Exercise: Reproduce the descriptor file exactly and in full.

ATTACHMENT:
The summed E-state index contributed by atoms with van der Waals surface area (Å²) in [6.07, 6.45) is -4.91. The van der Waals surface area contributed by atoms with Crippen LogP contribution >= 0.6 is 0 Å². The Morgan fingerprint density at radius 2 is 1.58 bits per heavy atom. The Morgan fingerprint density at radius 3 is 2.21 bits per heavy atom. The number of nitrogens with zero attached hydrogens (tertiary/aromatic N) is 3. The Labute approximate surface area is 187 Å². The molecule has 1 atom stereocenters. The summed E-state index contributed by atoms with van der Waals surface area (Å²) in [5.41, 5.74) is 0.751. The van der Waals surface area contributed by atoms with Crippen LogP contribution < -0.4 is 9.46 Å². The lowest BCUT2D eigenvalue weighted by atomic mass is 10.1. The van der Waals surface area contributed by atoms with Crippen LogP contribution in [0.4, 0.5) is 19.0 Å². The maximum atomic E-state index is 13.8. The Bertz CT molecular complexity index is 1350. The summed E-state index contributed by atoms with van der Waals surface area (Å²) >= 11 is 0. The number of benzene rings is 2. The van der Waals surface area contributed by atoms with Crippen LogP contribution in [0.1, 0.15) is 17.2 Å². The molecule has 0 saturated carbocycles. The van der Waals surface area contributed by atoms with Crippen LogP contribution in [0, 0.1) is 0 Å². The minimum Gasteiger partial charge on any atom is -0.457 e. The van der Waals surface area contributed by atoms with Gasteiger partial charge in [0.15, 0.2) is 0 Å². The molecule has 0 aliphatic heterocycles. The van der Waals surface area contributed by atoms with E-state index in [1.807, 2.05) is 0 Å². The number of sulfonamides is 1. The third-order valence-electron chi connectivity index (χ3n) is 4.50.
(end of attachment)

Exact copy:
The summed E-state index contributed by atoms with van der Waals surface area (Å²) in [6.07, 6.45) is -4.91. The van der Waals surface area contributed by atoms with Crippen LogP contribution >= 0.6 is 0 Å². The Morgan fingerprint density at radius 2 is 1.58 bits per heavy atom. The Morgan fingerprint density at radius 3 is 2.21 bits per heavy atom. The number of nitrogens with zero attached hydrogens (tertiary/aromatic N) is 3. The Labute approximate surface area is 187 Å². The molecule has 1 atom stereocenters. The summed E-state index contributed by atoms with van der Waals surface area (Å²) in [5.41, 5.74) is 0.751. The van der Waals surface area contributed by atoms with Crippen LogP contribution < -0.4 is 9.46 Å². The lowest BCUT2D eigenvalue weighted by atomic mass is 10.1. The van der Waals surface area contributed by atoms with Crippen LogP contribution in [0.4, 0.5) is 19.0 Å². The maximum atomic E-state index is 13.8. The Bertz CT molecular complexity index is 1350. The summed E-state index contributed by atoms with van der Waals surface area (Å²) >= 11 is 0. The number of benzene rings is 2. The van der Waals surface area contributed by atoms with Crippen LogP contribution in [0.1, 0.15) is 17.2 Å². The molecule has 0 saturated carbocycles. The van der Waals surface area contributed by atoms with Crippen LogP contribution in [0, 0.1) is 0 Å². The minimum Gasteiger partial charge on any atom is -0.457 e. The van der Waals surface area contributed by atoms with Gasteiger partial charge in [0.15, 0.2) is 0 Å². The molecule has 0 aliphatic heterocycles. The van der Waals surface area contributed by atoms with E-state index in [1.807, 2.05) is 0 Å². The number of sulfonamides is 1. The third-order valence-electron chi connectivity index (χ3n) is 4.50.